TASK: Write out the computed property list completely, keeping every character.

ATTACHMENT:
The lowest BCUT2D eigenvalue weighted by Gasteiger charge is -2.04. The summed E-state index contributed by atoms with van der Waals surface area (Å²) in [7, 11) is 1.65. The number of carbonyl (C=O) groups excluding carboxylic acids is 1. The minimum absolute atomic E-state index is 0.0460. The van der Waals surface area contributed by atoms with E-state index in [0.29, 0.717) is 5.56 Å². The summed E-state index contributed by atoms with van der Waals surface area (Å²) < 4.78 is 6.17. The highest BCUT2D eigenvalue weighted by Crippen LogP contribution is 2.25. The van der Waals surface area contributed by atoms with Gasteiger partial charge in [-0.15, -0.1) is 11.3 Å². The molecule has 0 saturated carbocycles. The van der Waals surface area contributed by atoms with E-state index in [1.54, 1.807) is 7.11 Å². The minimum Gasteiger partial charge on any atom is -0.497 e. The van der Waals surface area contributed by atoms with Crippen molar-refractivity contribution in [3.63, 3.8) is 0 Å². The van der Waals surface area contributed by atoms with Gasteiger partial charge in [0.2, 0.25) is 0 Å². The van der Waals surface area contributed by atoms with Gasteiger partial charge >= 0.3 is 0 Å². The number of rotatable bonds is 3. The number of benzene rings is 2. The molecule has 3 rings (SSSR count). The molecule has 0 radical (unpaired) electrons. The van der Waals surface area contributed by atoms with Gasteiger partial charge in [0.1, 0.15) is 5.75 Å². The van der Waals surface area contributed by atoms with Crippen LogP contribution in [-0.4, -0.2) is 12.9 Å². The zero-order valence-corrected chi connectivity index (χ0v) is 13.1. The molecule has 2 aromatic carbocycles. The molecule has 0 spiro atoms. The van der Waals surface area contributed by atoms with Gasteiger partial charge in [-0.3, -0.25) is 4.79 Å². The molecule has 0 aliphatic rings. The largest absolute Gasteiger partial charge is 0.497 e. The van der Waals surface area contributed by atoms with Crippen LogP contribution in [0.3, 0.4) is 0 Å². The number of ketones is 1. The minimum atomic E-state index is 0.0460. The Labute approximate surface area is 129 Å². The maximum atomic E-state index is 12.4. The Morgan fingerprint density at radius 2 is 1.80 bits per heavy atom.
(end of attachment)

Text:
The lowest BCUT2D eigenvalue weighted by Gasteiger charge is -2.04. The summed E-state index contributed by atoms with van der Waals surface area (Å²) in [7, 11) is 1.65. The number of carbonyl (C=O) groups excluding carboxylic acids is 1. The minimum absolute atomic E-state index is 0.0460. The van der Waals surface area contributed by atoms with E-state index in [0.29, 0.717) is 5.56 Å². The summed E-state index contributed by atoms with van der Waals surface area (Å²) < 4.78 is 6.17. The highest BCUT2D eigenvalue weighted by Crippen LogP contribution is 2.25. The van der Waals surface area contributed by atoms with Gasteiger partial charge in [-0.15, -0.1) is 11.3 Å². The molecule has 0 saturated carbocycles. The van der Waals surface area contributed by atoms with E-state index in [1.54, 1.807) is 7.11 Å². The minimum Gasteiger partial charge on any atom is -0.497 e. The van der Waals surface area contributed by atoms with Crippen molar-refractivity contribution in [3.63, 3.8) is 0 Å². The van der Waals surface area contributed by atoms with Gasteiger partial charge in [0.2, 0.25) is 0 Å². The van der Waals surface area contributed by atoms with Gasteiger partial charge >= 0.3 is 0 Å². The number of rotatable bonds is 3. The number of benzene rings is 2. The molecule has 3 rings (SSSR count). The molecule has 0 radical (unpaired) electrons. The van der Waals surface area contributed by atoms with Gasteiger partial charge in [0.1, 0.15) is 5.75 Å². The van der Waals surface area contributed by atoms with Crippen LogP contribution in [-0.4, -0.2) is 12.9 Å². The zero-order valence-corrected chi connectivity index (χ0v) is 13.1. The molecule has 2 aromatic carbocycles. The molecule has 0 spiro atoms. The van der Waals surface area contributed by atoms with Gasteiger partial charge in [-0.3, -0.25) is 4.79 Å². The molecule has 0 aliphatic rings. The largest absolute Gasteiger partial charge is 0.497 e. The van der Waals surface area contributed by atoms with Crippen LogP contribution in [0.3, 0.4) is 0 Å². The number of ketones is 1. The minimum atomic E-state index is 0.0460. The Labute approximate surface area is 129 Å². The maximum atomic E-state index is 12.4. The Morgan fingerprint density at radius 2 is 1.80 bits per heavy atom.